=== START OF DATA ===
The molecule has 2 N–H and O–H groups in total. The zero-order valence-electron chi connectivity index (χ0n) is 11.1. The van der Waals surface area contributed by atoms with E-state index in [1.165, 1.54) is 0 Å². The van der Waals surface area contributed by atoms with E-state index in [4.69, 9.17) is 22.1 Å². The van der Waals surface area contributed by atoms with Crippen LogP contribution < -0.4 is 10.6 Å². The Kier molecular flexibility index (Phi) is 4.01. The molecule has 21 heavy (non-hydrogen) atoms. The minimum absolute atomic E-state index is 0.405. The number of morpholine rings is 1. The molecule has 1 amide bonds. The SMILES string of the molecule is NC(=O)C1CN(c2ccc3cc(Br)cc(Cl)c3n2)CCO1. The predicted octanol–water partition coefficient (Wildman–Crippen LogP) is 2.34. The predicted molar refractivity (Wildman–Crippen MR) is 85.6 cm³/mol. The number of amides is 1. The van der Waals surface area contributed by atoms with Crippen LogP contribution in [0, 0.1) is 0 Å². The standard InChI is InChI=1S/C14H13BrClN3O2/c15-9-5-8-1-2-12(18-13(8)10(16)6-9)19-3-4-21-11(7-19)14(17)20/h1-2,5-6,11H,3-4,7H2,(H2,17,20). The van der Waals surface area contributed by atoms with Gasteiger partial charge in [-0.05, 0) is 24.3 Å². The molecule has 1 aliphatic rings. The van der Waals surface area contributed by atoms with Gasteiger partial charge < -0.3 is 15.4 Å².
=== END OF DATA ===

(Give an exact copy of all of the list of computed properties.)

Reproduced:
The molecule has 2 N–H and O–H groups in total. The zero-order valence-electron chi connectivity index (χ0n) is 11.1. The van der Waals surface area contributed by atoms with E-state index in [1.165, 1.54) is 0 Å². The van der Waals surface area contributed by atoms with E-state index in [4.69, 9.17) is 22.1 Å². The van der Waals surface area contributed by atoms with Crippen LogP contribution < -0.4 is 10.6 Å². The Kier molecular flexibility index (Phi) is 4.01. The molecule has 21 heavy (non-hydrogen) atoms. The minimum absolute atomic E-state index is 0.405. The number of morpholine rings is 1. The molecule has 1 amide bonds. The SMILES string of the molecule is NC(=O)C1CN(c2ccc3cc(Br)cc(Cl)c3n2)CCO1. The predicted octanol–water partition coefficient (Wildman–Crippen LogP) is 2.34. The predicted molar refractivity (Wildman–Crippen MR) is 85.6 cm³/mol. The number of amides is 1. The van der Waals surface area contributed by atoms with Crippen LogP contribution in [0, 0.1) is 0 Å². The standard InChI is InChI=1S/C14H13BrClN3O2/c15-9-5-8-1-2-12(18-13(8)10(16)6-9)19-3-4-21-11(7-19)14(17)20/h1-2,5-6,11H,3-4,7H2,(H2,17,20). The van der Waals surface area contributed by atoms with Gasteiger partial charge in [-0.05, 0) is 24.3 Å². The molecule has 1 aliphatic rings. The van der Waals surface area contributed by atoms with Gasteiger partial charge < -0.3 is 15.4 Å².